Film: Who wants reality at the movies?

The grandaddy of screen monsters is back in town. James Mottram talks to the actor Jean Reno about playing number two to a giant digitised lizard, while Joseph Gallivan asks whatever happened to good old rubber puppets

CAN YOU stomach another movie where the heroes sprint hand-in- hand away from a fuzzy digital fireball? Or someone scampers up a jetty pursued by a mushy grey tidal wave? The sort of movie where the hero always wins through, regardless of physics?

The impending Godzilla movie is another such hopeful blockbuster - a monster fantasy that strives after perfect photo-realism.

The movie's creators, director/writer Roland Emmerich and producer/writer Dean Devlin, were so pleased with the way the digital space ships and fighter planes turned out in Independence Day (or ID4 in Hollywood-speak), and how cost-effective it proved, that they set up their own digital effects studio, CFX (Centropolis Effects) to keep the talent together. CFX has grown from a staff of 10 to more than 100, and has become one of the hottest special effects houses around (they did all the Godzilla graphics).

The President of CFX, Steve Purim, a supremely confident young animator- turned exec, addressed the crowd at a midtown Manhattan lecture theatre last week.

Most of them were from the industry - men with frameless glasses, women in black. The future of film-making. The charming Purim talked about his battles with Emmerich who, based on his experience making Stargate, hated digital effects and wanted to do all of ID4 with models and then composite them (a process like blue screening on television).

The result was that for the F18 fighter plane flights through the Grand Canyon in Independence Day, Purim made both the model composite sequences and the computer-generated version, and showed them back-to-back. The director admitted the digital version was superior.

So by the time they were writing Godzilla in their Mexican hideaway, Purim said, "Roland and Dean were calling us saying `What if Godzilla swam? What if he jumped? Can we do that?'" Purim assured them that almost anything was possible, right down to having the monster run along the Brooklyn Bridge and get tangled in the cables. All digitally, all without puppets. He drew the line at hair though. Hair is hard to "matte" - to match to the background.

His chief supervisors, two Germans called Carolin Quis and Steffen Wild, then took up the thread. Their main concern was the "pipeline", the technical processes film-makers use to create the images. It takes time to do wireframe models on screen, then "render" them, (this takes a lot of time and computing power - roughly 30 hours per shot), then add texture, expressions etc. (Fur, it seems, is the hardest thing to do.)

To speed up the pipeline they played with combinations of the best software and hardware available - stuff with names that sound like movies themselves: Flint, SoftImage, Tornado, Storm and Houdini.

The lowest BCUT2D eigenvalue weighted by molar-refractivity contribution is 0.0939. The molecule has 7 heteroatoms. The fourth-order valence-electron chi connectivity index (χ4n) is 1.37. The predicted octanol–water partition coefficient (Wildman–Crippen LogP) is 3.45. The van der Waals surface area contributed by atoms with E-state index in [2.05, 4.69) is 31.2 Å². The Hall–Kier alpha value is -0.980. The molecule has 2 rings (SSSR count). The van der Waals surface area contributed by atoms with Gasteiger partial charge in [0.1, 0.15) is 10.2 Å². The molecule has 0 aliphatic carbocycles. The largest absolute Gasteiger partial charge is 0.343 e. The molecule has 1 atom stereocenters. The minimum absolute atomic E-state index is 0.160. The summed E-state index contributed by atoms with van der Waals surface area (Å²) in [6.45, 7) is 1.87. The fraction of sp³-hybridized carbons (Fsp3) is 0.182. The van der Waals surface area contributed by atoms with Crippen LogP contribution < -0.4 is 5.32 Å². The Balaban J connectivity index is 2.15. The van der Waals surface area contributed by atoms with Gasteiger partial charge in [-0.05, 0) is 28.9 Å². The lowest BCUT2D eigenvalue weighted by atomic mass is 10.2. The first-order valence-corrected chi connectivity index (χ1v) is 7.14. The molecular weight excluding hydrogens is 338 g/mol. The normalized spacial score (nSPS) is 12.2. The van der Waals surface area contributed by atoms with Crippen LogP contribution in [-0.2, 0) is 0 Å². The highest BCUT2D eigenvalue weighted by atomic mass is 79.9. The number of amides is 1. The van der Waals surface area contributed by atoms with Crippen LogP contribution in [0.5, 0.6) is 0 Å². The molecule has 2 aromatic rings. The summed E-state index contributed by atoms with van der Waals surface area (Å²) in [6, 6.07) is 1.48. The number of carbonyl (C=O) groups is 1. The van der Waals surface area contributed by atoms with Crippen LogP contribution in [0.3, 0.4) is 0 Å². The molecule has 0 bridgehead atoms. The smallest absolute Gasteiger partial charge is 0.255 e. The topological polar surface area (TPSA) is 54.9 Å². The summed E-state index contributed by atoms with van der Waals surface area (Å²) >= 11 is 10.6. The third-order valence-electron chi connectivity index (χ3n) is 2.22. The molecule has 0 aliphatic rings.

At this level, animators can customise the programme so that Godzilla's virtual "skeleton" moves with its skin naturally, or so that he moves more slowly than those around him, to make him appear heavy.

Taking us through the different stages of making one scene where Godzilla's giant foot crashes down on the back of a yellow taxi right outside Grand Central Station, Wild showed how they did a "pass" for each layer of information: a lighting pass to get the shadows right, an iridescence pass to get the correct sheen of the water running down the monster's knobbly skin. (Teeming rain and fog are a good way of covering up any inconsistencies of lighting or outline.)

All pieced together, it looked impressive, like someone had worked hard to make it look natural. But ultimately, the point seemed to have been missed.

Godzilla does look like a large lizard. He is "animated" and lithe - all those things they strove for. But one has to wonder, why fight such a long tradition of artificiality?

At Godzilla movies, children suspend their disbelief, while adults chuckle, wondering how hot it was for the little Japanese man in the rubber suit, and where his eyeholes were.

Godzilla's eyes were meant to portray the look of a nuclear mutant hermaphrodite who has just had his nest of babies blown up by the Air Force, but that didn't quite come across.

Quis and Wild's concluding remarks were that the film industry is moving towards total digital sets, but they were careful to note the limitations. "In the end it will always be about human actors conveying emotion."

It sounded, however, like a hopeful but not very heartfelt piece of humanism at the end of a techno love fest. If this is the best there is in digital effects, Godzilla proves nothing. You still look for the joins.

Meanwhile, the people at CFX already have their next project lined up. It's the tale of Stuart Little, a mouse. It'll be interesting to see how they handle all that fur. JG

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